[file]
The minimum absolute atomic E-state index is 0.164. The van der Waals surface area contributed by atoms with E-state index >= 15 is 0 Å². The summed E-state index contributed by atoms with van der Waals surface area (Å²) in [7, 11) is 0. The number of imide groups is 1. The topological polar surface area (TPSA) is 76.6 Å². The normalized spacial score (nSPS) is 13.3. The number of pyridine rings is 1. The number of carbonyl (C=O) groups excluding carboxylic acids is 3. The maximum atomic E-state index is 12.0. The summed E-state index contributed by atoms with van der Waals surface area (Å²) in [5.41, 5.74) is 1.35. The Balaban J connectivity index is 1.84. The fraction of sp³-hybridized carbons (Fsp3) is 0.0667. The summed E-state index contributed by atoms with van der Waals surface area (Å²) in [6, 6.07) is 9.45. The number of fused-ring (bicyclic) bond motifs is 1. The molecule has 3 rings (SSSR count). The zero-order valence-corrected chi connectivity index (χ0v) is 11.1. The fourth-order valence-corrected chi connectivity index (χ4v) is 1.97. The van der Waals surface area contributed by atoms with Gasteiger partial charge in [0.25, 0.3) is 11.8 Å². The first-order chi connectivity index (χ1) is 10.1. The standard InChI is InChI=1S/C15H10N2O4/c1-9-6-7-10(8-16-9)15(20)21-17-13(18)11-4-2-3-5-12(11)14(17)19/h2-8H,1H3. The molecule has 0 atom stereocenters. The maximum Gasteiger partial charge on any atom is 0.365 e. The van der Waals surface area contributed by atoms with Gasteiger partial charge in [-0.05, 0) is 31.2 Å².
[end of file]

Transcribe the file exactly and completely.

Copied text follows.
The minimum absolute atomic E-state index is 0.164. The van der Waals surface area contributed by atoms with E-state index >= 15 is 0 Å². The summed E-state index contributed by atoms with van der Waals surface area (Å²) in [7, 11) is 0. The number of imide groups is 1. The topological polar surface area (TPSA) is 76.6 Å². The normalized spacial score (nSPS) is 13.3. The number of pyridine rings is 1. The number of carbonyl (C=O) groups excluding carboxylic acids is 3. The maximum atomic E-state index is 12.0. The summed E-state index contributed by atoms with van der Waals surface area (Å²) in [5.41, 5.74) is 1.35. The Balaban J connectivity index is 1.84. The fraction of sp³-hybridized carbons (Fsp3) is 0.0667. The summed E-state index contributed by atoms with van der Waals surface area (Å²) in [6, 6.07) is 9.45. The number of fused-ring (bicyclic) bond motifs is 1. The molecule has 3 rings (SSSR count). The zero-order valence-corrected chi connectivity index (χ0v) is 11.1. The fourth-order valence-corrected chi connectivity index (χ4v) is 1.97. The van der Waals surface area contributed by atoms with Gasteiger partial charge in [0.25, 0.3) is 11.8 Å². The first-order chi connectivity index (χ1) is 10.1. The standard InChI is InChI=1S/C15H10N2O4/c1-9-6-7-10(8-16-9)15(20)21-17-13(18)11-4-2-3-5-12(11)14(17)19/h2-8H,1H3. The molecule has 0 atom stereocenters. The maximum Gasteiger partial charge on any atom is 0.365 e. The van der Waals surface area contributed by atoms with Gasteiger partial charge in [-0.05, 0) is 31.2 Å².